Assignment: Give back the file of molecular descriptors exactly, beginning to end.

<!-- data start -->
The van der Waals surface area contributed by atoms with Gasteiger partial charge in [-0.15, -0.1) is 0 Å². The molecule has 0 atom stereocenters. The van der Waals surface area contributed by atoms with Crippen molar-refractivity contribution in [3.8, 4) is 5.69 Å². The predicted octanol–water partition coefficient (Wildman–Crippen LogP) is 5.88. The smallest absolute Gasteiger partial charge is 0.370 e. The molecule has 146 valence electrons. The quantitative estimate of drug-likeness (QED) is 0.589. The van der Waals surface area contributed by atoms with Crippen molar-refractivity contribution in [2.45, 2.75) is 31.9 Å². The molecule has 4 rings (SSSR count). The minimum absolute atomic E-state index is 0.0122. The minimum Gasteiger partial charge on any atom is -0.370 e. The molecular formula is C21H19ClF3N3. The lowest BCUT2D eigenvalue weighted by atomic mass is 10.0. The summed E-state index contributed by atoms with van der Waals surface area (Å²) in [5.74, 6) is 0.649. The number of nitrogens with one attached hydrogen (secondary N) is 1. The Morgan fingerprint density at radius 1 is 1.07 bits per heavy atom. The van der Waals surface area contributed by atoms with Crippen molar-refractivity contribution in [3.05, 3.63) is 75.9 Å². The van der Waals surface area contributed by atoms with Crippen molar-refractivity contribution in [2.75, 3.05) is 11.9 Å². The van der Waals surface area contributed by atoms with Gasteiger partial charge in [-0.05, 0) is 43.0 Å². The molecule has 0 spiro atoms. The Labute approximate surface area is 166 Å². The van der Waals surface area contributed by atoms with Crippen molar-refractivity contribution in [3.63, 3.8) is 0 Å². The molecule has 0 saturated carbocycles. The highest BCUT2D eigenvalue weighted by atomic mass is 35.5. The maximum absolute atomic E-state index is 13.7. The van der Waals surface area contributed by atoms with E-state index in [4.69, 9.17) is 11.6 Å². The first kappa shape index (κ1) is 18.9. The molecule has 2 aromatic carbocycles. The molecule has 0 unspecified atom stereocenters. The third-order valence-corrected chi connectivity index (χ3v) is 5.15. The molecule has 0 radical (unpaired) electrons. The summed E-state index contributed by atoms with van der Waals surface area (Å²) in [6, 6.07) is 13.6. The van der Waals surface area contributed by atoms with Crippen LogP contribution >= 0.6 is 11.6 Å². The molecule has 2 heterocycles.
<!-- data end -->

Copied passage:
The van der Waals surface area contributed by atoms with Gasteiger partial charge in [-0.15, -0.1) is 0 Å². The molecule has 0 atom stereocenters. The van der Waals surface area contributed by atoms with Crippen molar-refractivity contribution in [3.8, 4) is 5.69 Å². The predicted octanol–water partition coefficient (Wildman–Crippen LogP) is 5.88. The smallest absolute Gasteiger partial charge is 0.370 e. The molecule has 146 valence electrons. The quantitative estimate of drug-likeness (QED) is 0.589. The van der Waals surface area contributed by atoms with Crippen molar-refractivity contribution in [2.45, 2.75) is 31.9 Å². The molecule has 4 rings (SSSR count). The minimum absolute atomic E-state index is 0.0122. The minimum Gasteiger partial charge on any atom is -0.370 e. The molecular formula is C21H19ClF3N3. The lowest BCUT2D eigenvalue weighted by atomic mass is 10.0. The summed E-state index contributed by atoms with van der Waals surface area (Å²) in [5.74, 6) is 0.649. The number of nitrogens with one attached hydrogen (secondary N) is 1. The Morgan fingerprint density at radius 1 is 1.07 bits per heavy atom. The van der Waals surface area contributed by atoms with Crippen molar-refractivity contribution in [3.05, 3.63) is 75.9 Å². The van der Waals surface area contributed by atoms with Crippen molar-refractivity contribution in [2.75, 3.05) is 11.9 Å². The van der Waals surface area contributed by atoms with Gasteiger partial charge in [-0.05, 0) is 43.0 Å². The molecule has 0 spiro atoms. The Labute approximate surface area is 166 Å². The van der Waals surface area contributed by atoms with Crippen molar-refractivity contribution in [3.63, 3.8) is 0 Å². The molecule has 0 saturated carbocycles. The highest BCUT2D eigenvalue weighted by atomic mass is 35.5. The maximum absolute atomic E-state index is 13.7. The van der Waals surface area contributed by atoms with E-state index in [4.69, 9.17) is 11.6 Å². The first kappa shape index (κ1) is 18.9. The molecule has 2 aromatic carbocycles. The molecule has 0 unspecified atom stereocenters. The third-order valence-corrected chi connectivity index (χ3v) is 5.15. The molecule has 0 radical (unpaired) electrons. The summed E-state index contributed by atoms with van der Waals surface area (Å²) in [6, 6.07) is 13.6. The van der Waals surface area contributed by atoms with Crippen LogP contribution >= 0.6 is 11.6 Å². The molecule has 2 heterocycles.